1)      Place can become an enclave (if it is confined to a building or housing or commune). It can be very inspiring, but in this form it cannot disrupt the forces of gentrification that flow unmitigated around it.

2) If place is too disrupted and radical movements intervene in the structures of power too much, then they are repressed by the full force of those in power (police actions, annihilation of the place)

3) Radical placemaking is co-opted by forces of power. These powers connect with radical ideas of cultural production, but instrumentalize them for the local growth economy and development machine, as described in Richard Florida’s work on creative economies. This actually makes conditions more favorable to the neoliberal project.

The radical politics of place must avoid these traps…but how? How to appropriate and mobilize place for social justice and radical democracy? But we must be aware of these vulnerabilities to be best positioned to do that.

Neil offered these strategies:

1) Stay dialectical. We must continue to be aware of the dual nature of space.

2) Assert core political values. Be clear about our radical values and state them clearly.

3) Expand our spatial imagination. We must think not just about places, but interconnected networks and larger-scale spatial politics.


Rick Lowe and Nato Thompson opened up a really interesting conversation about race, place, and class in art practice in the city. Rick made the point that community art practice has been going on forever, from people embedded in communities who organically generate projects out of the community organizing they are already doing. As someone who came from a community arts background now crossing over into social practice, Rick commented that graduates from these new credentialed social practice MFA programs now want to go into neighborhoods of black and brown people and “help them.” He wondered, “Is social practice a gentrified version of community arts?”

They attempted to hit the question of race head on, but ended up identifying and exploring some of the barriers to honest conversation about race. Oftentimes, getting the right people at the table when embarking on socially-engaged projects is the most challenging part. Nato made the point that in Suzanne Lacy’s recent project that Creative Time helped produce, “Between the Door and the Street”, she taught him that it’s important not to just start with the project idea, but with who is sitting at the table that help get to the idea.

Rick agreed about the importance of people, and that his methodology always places people as the starting point. He said, “If this work is about anything for me, this is about empowering people to produce their own places. We can’t do it for people, we need to figure out how to start with the people and give them agency.” His warning to young artists interested in social practice and placemaking is that “It is easier to get to the physical place, and much harder to get to the people. Many artists hide behind that, and don’t want to acknowledge that. Everyone should write on their mirror ‘What is my race question today?’ People of color think about race on a daily basis, and white people don’t, it is like shadow-boxing to talk about race with white people. If you are a young artist doing a project in a neighborhood where there are black and brown people, race should always be on your mind, all the time.”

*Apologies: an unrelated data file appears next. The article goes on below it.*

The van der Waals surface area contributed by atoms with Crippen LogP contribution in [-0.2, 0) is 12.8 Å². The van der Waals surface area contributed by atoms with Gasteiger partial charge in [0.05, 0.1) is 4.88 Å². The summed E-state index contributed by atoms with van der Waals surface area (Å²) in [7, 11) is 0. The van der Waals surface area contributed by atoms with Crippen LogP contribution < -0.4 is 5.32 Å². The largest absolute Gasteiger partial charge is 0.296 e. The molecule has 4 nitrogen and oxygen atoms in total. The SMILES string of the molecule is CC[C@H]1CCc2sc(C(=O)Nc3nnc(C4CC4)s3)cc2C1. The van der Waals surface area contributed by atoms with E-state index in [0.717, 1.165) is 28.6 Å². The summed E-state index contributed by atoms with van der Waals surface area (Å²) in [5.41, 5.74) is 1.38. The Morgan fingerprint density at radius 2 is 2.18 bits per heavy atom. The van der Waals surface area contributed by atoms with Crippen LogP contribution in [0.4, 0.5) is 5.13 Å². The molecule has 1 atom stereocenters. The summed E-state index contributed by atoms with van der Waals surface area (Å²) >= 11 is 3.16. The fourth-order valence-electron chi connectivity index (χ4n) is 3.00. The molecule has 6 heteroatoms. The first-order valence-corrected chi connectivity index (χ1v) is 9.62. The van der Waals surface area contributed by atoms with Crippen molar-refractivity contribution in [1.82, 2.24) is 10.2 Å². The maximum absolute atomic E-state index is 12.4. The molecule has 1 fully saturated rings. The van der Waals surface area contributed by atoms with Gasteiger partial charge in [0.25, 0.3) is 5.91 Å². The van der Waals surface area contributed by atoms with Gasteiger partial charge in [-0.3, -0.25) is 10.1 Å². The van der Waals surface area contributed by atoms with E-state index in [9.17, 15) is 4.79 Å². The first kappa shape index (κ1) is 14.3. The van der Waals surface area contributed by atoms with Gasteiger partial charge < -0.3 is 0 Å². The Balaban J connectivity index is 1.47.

Rick and Nato also tackled the question of aesthetics in concert with impact in socially-engaged work. Rick remembered that artist Tania Bruguera once said, “I want to make art that doesn’t point at a thing, it is the thing.” Rick proposed that these typologies are not diametrically opposed, but can exist in concert. The art project can be “the thing,” but the aesthetics of the work can also point at the thing (that is the project itself). In other words, the work is both a structure (as in it builds an infrastructure), but it is also a gesture. It need not be a solution, but can retain its poetic nature. It can be both the thing and can point at the thing. Rick insists that as art practitioners and cultural producers, we must guard the poetic capacity of the artwork, and that this is in fact necessary. The pull of capitalism is so strong that it leverages everything in service of a profit mentality, and artists can become co-opted by these insatiable growth mechanisms and subsumed by problems of scale. For example, if you just do housing (as Project Row Houses does), you get criticized for only having 80 units when the housing problem in your city encompasses tens of thousands. But an art project doesn’t need to be at that scale, it can very much be a non-profitable, poetic gesture. I like that Rick used the work poetics rather than aesthetics, because poetics allows for context to a much larger degree (Boris Groys goes deeply into this discussion in his book Going Public), and the “sovereignty of context” as Roberto Bedoya put it, is absolutely key to this work.